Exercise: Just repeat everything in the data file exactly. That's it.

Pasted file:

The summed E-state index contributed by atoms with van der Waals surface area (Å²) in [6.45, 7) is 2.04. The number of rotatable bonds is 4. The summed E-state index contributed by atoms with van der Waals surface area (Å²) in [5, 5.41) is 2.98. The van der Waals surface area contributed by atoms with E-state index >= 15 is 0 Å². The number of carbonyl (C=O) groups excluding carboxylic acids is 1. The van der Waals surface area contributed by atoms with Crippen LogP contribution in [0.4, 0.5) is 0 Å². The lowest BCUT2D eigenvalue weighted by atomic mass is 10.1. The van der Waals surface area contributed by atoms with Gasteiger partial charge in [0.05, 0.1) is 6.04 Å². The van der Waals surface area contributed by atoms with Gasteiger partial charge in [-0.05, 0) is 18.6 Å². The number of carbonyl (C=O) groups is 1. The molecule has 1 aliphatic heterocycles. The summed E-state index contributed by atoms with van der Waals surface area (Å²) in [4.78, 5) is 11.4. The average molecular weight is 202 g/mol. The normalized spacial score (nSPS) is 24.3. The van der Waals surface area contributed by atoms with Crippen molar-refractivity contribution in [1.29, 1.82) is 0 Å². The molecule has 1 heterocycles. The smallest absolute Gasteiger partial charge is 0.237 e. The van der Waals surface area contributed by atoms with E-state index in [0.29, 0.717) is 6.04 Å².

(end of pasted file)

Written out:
The summed E-state index contributed by atoms with van der Waals surface area (Å²) in [6.45, 7) is 2.04. The number of rotatable bonds is 4. The summed E-state index contributed by atoms with van der Waals surface area (Å²) in [5, 5.41) is 2.98. The van der Waals surface area contributed by atoms with E-state index >= 15 is 0 Å². The number of carbonyl (C=O) groups excluding carboxylic acids is 1. The van der Waals surface area contributed by atoms with Crippen LogP contribution in [0.4, 0.5) is 0 Å². The lowest BCUT2D eigenvalue weighted by atomic mass is 10.1. The van der Waals surface area contributed by atoms with Gasteiger partial charge in [0.05, 0.1) is 6.04 Å². The van der Waals surface area contributed by atoms with Gasteiger partial charge in [-0.05, 0) is 18.6 Å². The number of carbonyl (C=O) groups is 1. The molecule has 1 aliphatic heterocycles. The summed E-state index contributed by atoms with van der Waals surface area (Å²) in [4.78, 5) is 11.4. The average molecular weight is 202 g/mol. The normalized spacial score (nSPS) is 24.3. The van der Waals surface area contributed by atoms with Crippen molar-refractivity contribution in [1.29, 1.82) is 0 Å². The molecule has 1 heterocycles. The smallest absolute Gasteiger partial charge is 0.237 e. The van der Waals surface area contributed by atoms with E-state index in [0.29, 0.717) is 6.04 Å².